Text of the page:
What was ‘normal’ for you, before all this happened?
I was trying to build a new ‘normal’ for myself. It took 5 years to finally feel like it was all coming together…
My ‘normal’ was going to the city twice a week for graduate classes. It was reading a new book every week and spending two hours talking about the writing craft with a group of people who understood my writerly feels. It was also attempting to read several PDFs and webpages for another class and spending another two hours sitting in a physical classroom, listening to other people talk and trying to follow the discussion with minimal input.
My ‘normal’ involved falling back into drinking coffee 2-3 times a day, visiting different coffee shops and cafes, comparing different blends and brews, and finding the right pairings with pastries and other sweet delicacies.
My ‘normal’ invited a few more people into regular correspondence. It helped me to practice better social skills. It was beginning to restructure my self-confidence and raise up my self-esteem. It meant slowly feeling like I was “participating” in society again.
So what was ‘normal’ for you?
I have had different ‘normals’ before finding the one that almost became ‘consistent’ and ‘stable’.
One ‘normal’ involved taking care of a sick parent for more than a year. It involved playing the role of emotional anchor for a family that struggled to get back to ‘normal’ before the illness happened. It was ‘normal’ for me to shrink into social obscurity because I could not bear the sympathy and pity from others whenever they asked about my family’s well-being. No one really wants to hear the sad news that hides underneath “we’re doing fine.”
Another ‘normal’ was grieving at the loss of a brother who was the only other person to understand me. It meant forcing myself to reach out to people I knew, but only one or two actually making the effort because they had a certain capacity of compassion that is not often expressed by those who you would think were your friends. It also brought me to join a few social circles that intended to be healing spaces–which, at some level, it did. But the fear of closeness returned in waves, causing me to retreat for periods of time because the stronger the attachments, the higher the stakes of losing another person and grieving that loss again and again.
That brought on another ‘normal’ where I could not make up my own mind about anything. What was I going to do with my life, and who was it really for? Did I really want to work? For what purpose (money, fame, title, job security, social status, altruism, social justice)? Is it for community, for family, for myself? Will any of this matter until the end of my time? Will anyone bother to remember what I had contributed to the world? This led to much stalling before any ‘proper’ action took place because I wanted to make the ‘right’ decisions that would not invite others to question my motives. But the guilt of ‘doing nothing’ made me stall even more, as I tried to plan an ‘effective’ course of action for my ‘future’.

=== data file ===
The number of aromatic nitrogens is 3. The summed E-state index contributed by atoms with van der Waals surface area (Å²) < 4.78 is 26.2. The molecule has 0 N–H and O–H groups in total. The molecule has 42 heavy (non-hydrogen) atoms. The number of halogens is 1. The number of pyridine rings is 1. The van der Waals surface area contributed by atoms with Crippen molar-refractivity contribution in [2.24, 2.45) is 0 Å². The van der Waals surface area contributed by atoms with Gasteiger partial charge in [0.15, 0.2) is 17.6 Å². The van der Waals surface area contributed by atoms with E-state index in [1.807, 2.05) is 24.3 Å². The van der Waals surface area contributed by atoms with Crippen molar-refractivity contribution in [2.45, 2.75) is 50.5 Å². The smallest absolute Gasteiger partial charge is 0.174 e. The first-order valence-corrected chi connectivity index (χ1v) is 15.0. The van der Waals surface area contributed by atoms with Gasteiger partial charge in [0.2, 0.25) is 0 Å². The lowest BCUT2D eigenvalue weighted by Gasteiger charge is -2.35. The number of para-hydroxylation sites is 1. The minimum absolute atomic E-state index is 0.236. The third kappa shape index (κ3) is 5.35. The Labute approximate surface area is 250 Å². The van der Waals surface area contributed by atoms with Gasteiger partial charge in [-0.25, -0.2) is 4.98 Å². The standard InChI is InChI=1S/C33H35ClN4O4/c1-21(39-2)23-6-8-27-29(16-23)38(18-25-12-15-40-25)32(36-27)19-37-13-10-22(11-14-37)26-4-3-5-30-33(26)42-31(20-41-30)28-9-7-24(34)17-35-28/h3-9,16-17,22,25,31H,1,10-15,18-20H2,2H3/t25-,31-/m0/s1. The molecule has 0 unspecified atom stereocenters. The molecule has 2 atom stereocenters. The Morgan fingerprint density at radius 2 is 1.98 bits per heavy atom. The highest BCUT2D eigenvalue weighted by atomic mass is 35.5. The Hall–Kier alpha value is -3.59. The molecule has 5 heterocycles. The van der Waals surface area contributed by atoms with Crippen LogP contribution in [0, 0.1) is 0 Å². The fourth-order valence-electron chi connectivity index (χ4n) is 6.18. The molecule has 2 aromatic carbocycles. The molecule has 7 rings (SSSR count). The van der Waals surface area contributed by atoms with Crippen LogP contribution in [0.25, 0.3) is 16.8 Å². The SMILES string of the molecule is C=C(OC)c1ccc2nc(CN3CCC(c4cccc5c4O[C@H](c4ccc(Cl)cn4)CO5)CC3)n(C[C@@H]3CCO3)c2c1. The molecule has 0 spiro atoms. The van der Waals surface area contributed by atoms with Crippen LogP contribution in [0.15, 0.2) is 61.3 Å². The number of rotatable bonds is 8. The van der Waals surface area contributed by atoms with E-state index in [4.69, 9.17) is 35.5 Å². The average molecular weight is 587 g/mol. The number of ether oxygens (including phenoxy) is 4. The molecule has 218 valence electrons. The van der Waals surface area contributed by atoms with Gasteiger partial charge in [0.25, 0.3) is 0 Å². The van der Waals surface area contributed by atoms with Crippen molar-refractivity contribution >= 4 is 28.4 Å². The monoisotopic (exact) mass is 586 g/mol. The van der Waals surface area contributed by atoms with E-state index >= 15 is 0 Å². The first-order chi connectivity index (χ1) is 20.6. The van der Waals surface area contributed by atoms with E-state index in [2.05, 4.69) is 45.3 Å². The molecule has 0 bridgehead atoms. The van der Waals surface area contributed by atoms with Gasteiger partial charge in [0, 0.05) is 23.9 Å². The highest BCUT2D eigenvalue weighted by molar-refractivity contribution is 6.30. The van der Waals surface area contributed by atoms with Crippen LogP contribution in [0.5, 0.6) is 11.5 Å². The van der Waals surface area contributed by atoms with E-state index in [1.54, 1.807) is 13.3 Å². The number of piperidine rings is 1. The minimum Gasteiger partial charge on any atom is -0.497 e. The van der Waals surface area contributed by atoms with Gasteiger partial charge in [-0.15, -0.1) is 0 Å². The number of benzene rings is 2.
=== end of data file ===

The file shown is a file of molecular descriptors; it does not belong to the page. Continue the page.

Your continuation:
But there was one ‘normal’ that had been consistent through the years, and that was seeing everyone else have better ‘normals’.
Their ‘normals’ involved major life events (engagements, marriages, births, job promotions, first house ownerships), travels, parties, happy memories. The occasional nostalgia train would remind me of my past ‘normals’ that nearly aligned with others’ ‘normals’ because we all looked forward to adulthood and be freed from the ‘normal’ that felt so mundane. It seemed like some were able to achieve the ‘normal’ they were looking for, that could be seen as ‘acceptable’ to those who have a ‘good idea’ of what ‘normal’ should look like…
So what does ‘normal’ mean for you?
This current ‘normal’ that I am experiencing is almost like the ‘normal’ I had back in 2016-2017. I was more socially withdrawn and getting deep in my feels… The only differences are: I am somehow able to process where the pain is coming from (through reflections in a journal), there is a global pandemic that ‘encouraged’ us to practice ‘social distancing’ (it was like I was prepared for this), and my computer has Sims 4 installed (where I can simulate a ‘normal’ in a game without leaving my home).
There is no doubt that I do not feel all too happy about this ‘normal’.
No one is okay with this ‘normal’. And it is valid to feel this way…
But I hate the idea of ‘normal’ which implies that there was a certain standard that everyone had to live that could be considered a ‘universal’ ‘normal’.
Because what is ‘normal’?
Nothing will return to ‘normal’. There won’t be a consistent ‘normal’ because, as life goes on, our sense of ‘normal’ will continuously change. And yet the public discourse on ‘normal’ assumes that things were better before all this. It is relative to those who benefitted from a ‘normal’ that privileged their livelihood.
We are striving to have a ‘normal’ in our lives. But we forget how different our ‘normals’ are compared to others. So it is wrong to say that something isn’t ‘normal’ enough. We don’t know ‘normal’.